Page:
Founder & Chief-Creator of Susan Gordon Pottery

Susan Gordon

Inspired by her art-loving engineer parents, Susan Gordon always knew she wanted to be an artist & was just waiting to discover the art medium that called to her. Once her hands touched clay, she knew it is was what she was supposed to do. Susan is dedicated to bringing timeless beauty into everyday life, and her love of clay and commitment to lifelong pieces set the tone for her journey with ceramics. Keeping classic taste at the core of her design, what began as handmade pottery and jewelry has become so much more.

I know you started in handmade pottery & jewelry. Where did you get your creativity from? What inspired you?

My parents are both engineers which might surprise some to hear is a fairly synonymous career to the arts - both employ skills in creative problem solving, (and for ceramics) math, and physics. Also because of my parents, an appreciation for the arts was instilled in me pretty early on. I grew up going to the local theatre regularly and was fortunate enough to travel to multiple major museums in the U.S. and Europe by the age of 15. I think I have always known I was an artist but didn’t really find “my” medium until sophomore year of college when I took my first ceramics class ever. My hands had never touched clay until that time, but I absolutely knew that ceramics was what I was supposed to do.

How would you describe your style? How does this influence your art?

I would say my style is classic with an appreciation for craftsmanship, texture, whimsy, and architectural elements. I absolutely love embellishments, floral elements, and hand-crafted details; but also the simplicity of a striking silhouette with a classic design. I love color, but am also drawn to whites and neutrals. Fashion history fascinates me and the more I learn, the more I see parallels between the worlds of fashion and art: throughout history, I see each one informing the other. Several of my ever-evolving collections have been loosely inspired by the work of major design houses such as Chanel, Oscar de la Renta, and Carolina Herrera. 

Where do you turn for inspiration now? What are some current sources of inspiration? 

Often I find myself turning to the periods of art history that inspire me the most. Lately, those include Baroque, Rococo, Art Nouveau, and 1920’s Arts and Crafts movements. Fashion history is also a huge source of inspiration. I recently visited The Dior Museum in Paris and was in awe of Christian Dior’s sketches, visions, and dreams that he recorded and were on display there. Like Dior, I see myself as an artist but also as a craftsman; I appreciate how things are made as much as the beauty that results from the making. In fine arts school at Auburn, we were taught that everything had already been done and new ideas were just reinterpretations of the past. However, I still believe in the power of my unique voice as an individual; no one can be me and I can be no one else. I love that thought and find so much artistic freedom in it.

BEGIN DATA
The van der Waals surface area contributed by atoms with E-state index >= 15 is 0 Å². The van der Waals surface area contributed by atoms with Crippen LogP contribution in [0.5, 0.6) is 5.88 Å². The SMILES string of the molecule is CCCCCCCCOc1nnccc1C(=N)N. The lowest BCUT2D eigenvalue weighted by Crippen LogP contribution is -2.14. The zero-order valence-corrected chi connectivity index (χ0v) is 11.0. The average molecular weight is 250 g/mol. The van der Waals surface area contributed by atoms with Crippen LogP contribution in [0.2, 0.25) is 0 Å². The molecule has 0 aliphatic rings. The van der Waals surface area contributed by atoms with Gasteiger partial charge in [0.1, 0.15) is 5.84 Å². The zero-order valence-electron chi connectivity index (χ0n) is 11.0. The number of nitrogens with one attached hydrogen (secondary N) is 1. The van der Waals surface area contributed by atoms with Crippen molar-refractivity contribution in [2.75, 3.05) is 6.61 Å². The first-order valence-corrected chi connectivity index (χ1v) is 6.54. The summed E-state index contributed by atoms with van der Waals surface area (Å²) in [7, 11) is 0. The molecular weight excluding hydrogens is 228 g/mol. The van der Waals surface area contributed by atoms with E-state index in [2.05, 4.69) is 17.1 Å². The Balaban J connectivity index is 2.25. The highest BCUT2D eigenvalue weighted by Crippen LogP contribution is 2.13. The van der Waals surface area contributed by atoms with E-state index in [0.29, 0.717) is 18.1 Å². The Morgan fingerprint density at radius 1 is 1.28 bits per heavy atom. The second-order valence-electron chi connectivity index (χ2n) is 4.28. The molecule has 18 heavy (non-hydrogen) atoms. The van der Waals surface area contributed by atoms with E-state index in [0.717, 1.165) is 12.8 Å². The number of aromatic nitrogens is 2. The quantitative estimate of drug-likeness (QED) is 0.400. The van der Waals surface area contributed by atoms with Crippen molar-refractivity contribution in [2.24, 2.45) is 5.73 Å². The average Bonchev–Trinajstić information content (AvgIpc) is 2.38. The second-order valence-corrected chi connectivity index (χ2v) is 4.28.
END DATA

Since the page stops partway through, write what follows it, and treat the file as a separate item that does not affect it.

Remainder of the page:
When you get started on a new project, how do you start your design process?

To be honest, I wish I had a better system. Sometimes projects start out by working in clay, sometimes they begin in my sketchbook. Sketching is one thing that has been working for me lately. I’ve always sketched regularly but each one lived on random sheets of artist paper and are currently compiled in a random drawer in my office, ha! I do regularly comb through my old sketchbooks and see if I need to revisit any previous ideas to find out if there more to them worth exploring. Recently, I was inspired by another creative to be more intentional in my design process. Although I kind of love how organic and unforced my process is, I have found her methodology helpful. So I’ll start with a Pinterest board and try to narrow down my ideas from there. Usually a theme will start to appear and I try to listen to focus on what is standing out to me. And then I try to think about who I am creating this for? What kind of person are they? Do they subscribe to the Grand Millennial aesthetic or does an edgier look appeal to them? What might their house look like? Then, I create a mood board based on this made-up person which helps me narrow down the elements of the final design to fit the original vision. 

Susan Mi Golondrina 18
...I still believe in the power of my unique voice as an individual; no one can be me and I can be no one else. I love that thought and find so much artistic freedom in it.

Who has been the most influential woman in your life?

Definitely my mother. She has a very keen eye for detail and has pushed me in all the best ways to look at my own work with fresh eyes. My mom has a way of pointing out details I may have missed and has taught me to see them myself before I ask her. I still feel the need to ask her for her opinion, though, ha! She has always had very traditional taste and has, for the most part, tried to decorate with antiques in lieu of big box stores for as long as I can remember.